The Maritime History of the Great Lakes
British Whig (Kingston, ON), 10 Nov 1909

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Hulk Still Under Water.

Watertown, N.Y., Nov. 10th - Attorney Raymond Cornwall returned from Alexandria Bay, where he spent Sunday. In speaking of the Islander, which was burned at her dock at the Bay several weeks ago, Mr. Cornwall said that the hulk was still lying in front of the dock, completely under water. A light warns approaching vessels of the danger. All boats are now obliged to land at the Crossman dock. The engine, dynamo and shafting have been removed from the hulk, but the main part has resisted all efforts on the part of the wrecking crew.

New Steamers Ordered.

Cleveland, O., Nov. 10th - Four modern freight steamers for 1910 delivery have been ordered by the American Shipbuilding company. The boats are for southern furnace interests. Each will be of the 9,000 ton class. One of the new ships will be built in the Cleveland yards, while the others will be distributed to Lorain, Wyandotte and Superior.

p.2 May Have Celebration - of 100th anniversary of steam navigation - by L.Y.R.A.

p.4 Wolfe Island, Nov. 10th - Capt. Colin Hinckley's petition for the opening of the canal was signed by every intelligent voter on the island.



On United States Vessels At Canadian Ports.

Ottawa, Nov. 10th - Tonnage dues will be imposed by the federal government on United States vessels trading to Canadian ports on the great lakes. This action is taken because under the new United States tariff a similar tax is placed on Canadian ships trading on the lakes.

Ever since 1885, when a reciprocal arrangement was made between Canada and the United States, neither country has collected tonnage dues on lake shipping.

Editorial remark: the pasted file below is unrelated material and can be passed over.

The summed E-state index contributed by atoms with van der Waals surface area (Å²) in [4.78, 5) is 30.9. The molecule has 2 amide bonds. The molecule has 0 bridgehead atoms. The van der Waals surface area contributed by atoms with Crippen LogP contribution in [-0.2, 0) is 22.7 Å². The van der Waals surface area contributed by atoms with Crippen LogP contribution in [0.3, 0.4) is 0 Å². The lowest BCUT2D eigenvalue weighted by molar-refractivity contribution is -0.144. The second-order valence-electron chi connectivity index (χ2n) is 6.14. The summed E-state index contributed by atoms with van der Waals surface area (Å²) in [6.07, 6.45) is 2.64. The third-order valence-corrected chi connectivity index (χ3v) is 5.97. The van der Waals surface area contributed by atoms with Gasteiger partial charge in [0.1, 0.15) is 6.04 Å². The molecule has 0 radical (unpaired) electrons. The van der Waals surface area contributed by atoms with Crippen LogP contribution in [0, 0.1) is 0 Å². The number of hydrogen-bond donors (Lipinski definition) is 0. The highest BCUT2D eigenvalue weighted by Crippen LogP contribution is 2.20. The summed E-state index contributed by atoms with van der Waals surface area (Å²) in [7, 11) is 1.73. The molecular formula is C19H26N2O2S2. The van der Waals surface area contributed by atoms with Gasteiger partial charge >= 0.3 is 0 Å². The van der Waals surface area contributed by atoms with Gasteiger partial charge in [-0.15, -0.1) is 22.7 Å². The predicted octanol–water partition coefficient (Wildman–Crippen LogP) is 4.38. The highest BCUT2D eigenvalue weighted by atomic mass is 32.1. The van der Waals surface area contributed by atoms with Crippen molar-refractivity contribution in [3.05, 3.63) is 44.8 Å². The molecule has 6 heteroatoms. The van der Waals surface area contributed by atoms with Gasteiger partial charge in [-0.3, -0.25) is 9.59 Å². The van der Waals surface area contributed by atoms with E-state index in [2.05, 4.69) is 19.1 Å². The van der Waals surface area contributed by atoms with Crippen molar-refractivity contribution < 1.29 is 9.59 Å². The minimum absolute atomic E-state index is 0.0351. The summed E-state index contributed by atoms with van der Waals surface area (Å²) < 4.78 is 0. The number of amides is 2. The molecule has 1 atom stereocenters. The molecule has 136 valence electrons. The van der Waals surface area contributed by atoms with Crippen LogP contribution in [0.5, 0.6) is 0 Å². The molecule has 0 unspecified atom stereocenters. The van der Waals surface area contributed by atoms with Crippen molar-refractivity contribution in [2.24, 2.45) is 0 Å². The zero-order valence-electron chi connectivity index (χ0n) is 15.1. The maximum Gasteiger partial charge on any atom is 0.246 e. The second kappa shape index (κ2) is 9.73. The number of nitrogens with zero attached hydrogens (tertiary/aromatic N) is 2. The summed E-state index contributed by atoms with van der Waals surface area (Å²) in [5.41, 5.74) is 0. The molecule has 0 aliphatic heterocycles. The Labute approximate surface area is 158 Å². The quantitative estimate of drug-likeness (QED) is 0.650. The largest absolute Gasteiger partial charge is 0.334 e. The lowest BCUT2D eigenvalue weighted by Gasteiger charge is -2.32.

The new tariff of the United States, however, places a tax of ten cents per ton per car (year ?) on Canadian lake vessels. The Canadian government, therefore, seeing that the agreement has now been set aside, has decided to collect dues from American vessels at every port at which there is a harbormaster. On ships of 700 tons or larger $5 dues can be collected not more than twice each year.


The steamer Plummer passed down.

The steamer Algonquin cleared for Fort William.

The steamer Bothnia arrived from Montreal light.

The steamer Saginaw went into the government dry dock.

The steamer Sowards arrived from Oswego with coal for Sowards'.

Swift's: schooner Mary Ann Lydon with coal from Oswego; steamer Aletha from bay points.

The tug Bartlett arrived from Montreal with three barges and the tug Bronson arrived from that port with five barges.

The steamer City of Ottawa, reported aground near Farran's Point, was released, and went on to Montreal.

The steamer Welshman, burned at Chute a Blondeau, was a very old vessel, and about twenty-five years ago, then a steambarge, used to come to Kingston with cargoes. Old marine men, yesterday, recalled the Welshman. Explosion of a lamp is given as the cause of the damage, and the vessel was a complete loss. It was owned by the Ottawa Forwarding company. The loss is about $18,000, partly covered by insurance. The Welshman was built in the seventies, and rebuilt about seven years ago.

p.6 Wolfe Island Council, Nov. 1st - Steamboat accounts paid: Calvin Co., $56.14; Jackson Press, $8.86; Macdonell & Farrell, balance in full, $5; Queen City Oil Co., $2; James Crawford, $50; D. Simmons, $66.66; James Davis, $41.34; R. Berry, $36.16; John Crawford, $20.66; R. Kiel, $20.66; G. Keegan, $31; Mrs. Davis, $20.66; G. Keegan, meals, $91.80; J. Davis, extra, $8.50; H. Sluman, extra, $1.50; Henry Davis, extra, $4.50; Mrs. Rawley, washing, $2.40; James Swift & Co., $211.25; McKelvey & Birch, $9.41;

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10 Nov 1909
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  • Ontario, Canada
    Latitude: 44.22976 Longitude: -76.48098
Rick Neilson
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Public domain: Copyright has expired according to the applicable Canadian or American laws. No restrictions on use.
Maritime History of the Great Lakes
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British Whig (Kingston, ON), 10 Nov 1909